The Epistle of Jerome to Pope Damasus I, written in 376 or 377 AD, is a response of Jerome to an epistle from Damasus, who had urged him to make a new translational work of the Holy Scripture. The letter was written before Jerome started his translation work (382–405).

Jerome 4th and 5th-century Catholic priest, theologian, and saint

Saint Jerome was a Christian priest, confessor, theologian, and historian. He was born at Stridon, a village near Emona on the border of Dalmatia and Pannonia. He is best known for his translation of most of the Bible into Latin, and his commentaries on the Gospels. His list of writings is extensive.

Luxury illuminated gospel books were mainly a feature of the Early Middle Ages, as the evangeliary or a general lectionary gradually became more common for liturgical use, and other texts became most favoured for elaborate decoration. [7]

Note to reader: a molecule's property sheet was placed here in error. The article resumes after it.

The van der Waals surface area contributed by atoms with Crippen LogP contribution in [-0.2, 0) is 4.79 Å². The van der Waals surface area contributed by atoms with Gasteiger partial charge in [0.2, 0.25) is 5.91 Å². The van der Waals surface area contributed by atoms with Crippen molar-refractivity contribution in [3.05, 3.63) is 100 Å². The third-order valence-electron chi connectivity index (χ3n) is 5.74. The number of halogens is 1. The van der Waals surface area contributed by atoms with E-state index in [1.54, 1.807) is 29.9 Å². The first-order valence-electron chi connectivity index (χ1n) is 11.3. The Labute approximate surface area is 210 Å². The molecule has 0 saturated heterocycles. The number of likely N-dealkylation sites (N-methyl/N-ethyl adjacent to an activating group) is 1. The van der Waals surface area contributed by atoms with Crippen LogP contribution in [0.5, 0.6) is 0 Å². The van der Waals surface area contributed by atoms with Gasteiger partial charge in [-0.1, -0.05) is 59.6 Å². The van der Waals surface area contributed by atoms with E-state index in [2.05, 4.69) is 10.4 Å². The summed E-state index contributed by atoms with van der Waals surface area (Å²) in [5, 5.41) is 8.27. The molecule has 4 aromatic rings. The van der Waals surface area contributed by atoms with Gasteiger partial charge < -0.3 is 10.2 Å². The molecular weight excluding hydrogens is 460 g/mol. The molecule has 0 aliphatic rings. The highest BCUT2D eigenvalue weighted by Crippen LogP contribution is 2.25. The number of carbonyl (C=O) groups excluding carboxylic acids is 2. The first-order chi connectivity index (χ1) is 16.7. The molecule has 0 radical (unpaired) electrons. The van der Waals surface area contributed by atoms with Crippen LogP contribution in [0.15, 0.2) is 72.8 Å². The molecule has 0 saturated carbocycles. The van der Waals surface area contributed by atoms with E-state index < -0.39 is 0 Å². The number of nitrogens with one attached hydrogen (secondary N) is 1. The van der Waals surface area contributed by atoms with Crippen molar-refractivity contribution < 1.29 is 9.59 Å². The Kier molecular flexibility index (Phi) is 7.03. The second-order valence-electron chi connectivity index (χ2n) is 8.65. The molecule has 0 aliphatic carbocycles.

Early Middle Ages Period of European history lasting from the 5th century to the 10th century

The Early Middle Ages or Early Medieval Period, sometimes referred to as the Dark Ages, are typically regarded as lasting from the 5th or 6th century to the 10th century CE. They marked the start of the Middle Ages of European history. The term "Late Antiquity" is used to emphasize elements of continuity with the Roman Empire, while "Early Middle Ages" is used to emphasize developments characteristic of the earlier medieval period. As such it overlaps with Late Antiquity, following the decline of the Western Roman Empire, and precedes the High Middle Ages.

Lectionary book of scripture readings for a particular day or occasion

A lectionary is a book or listing that contains a collection of scripture readings appointed for Christian or Judaic worship on a given day or occasion. There are sub-types such as a "gospel lectionary" or evangeliary, and an epistolary with the readings from the New Testament Epistles.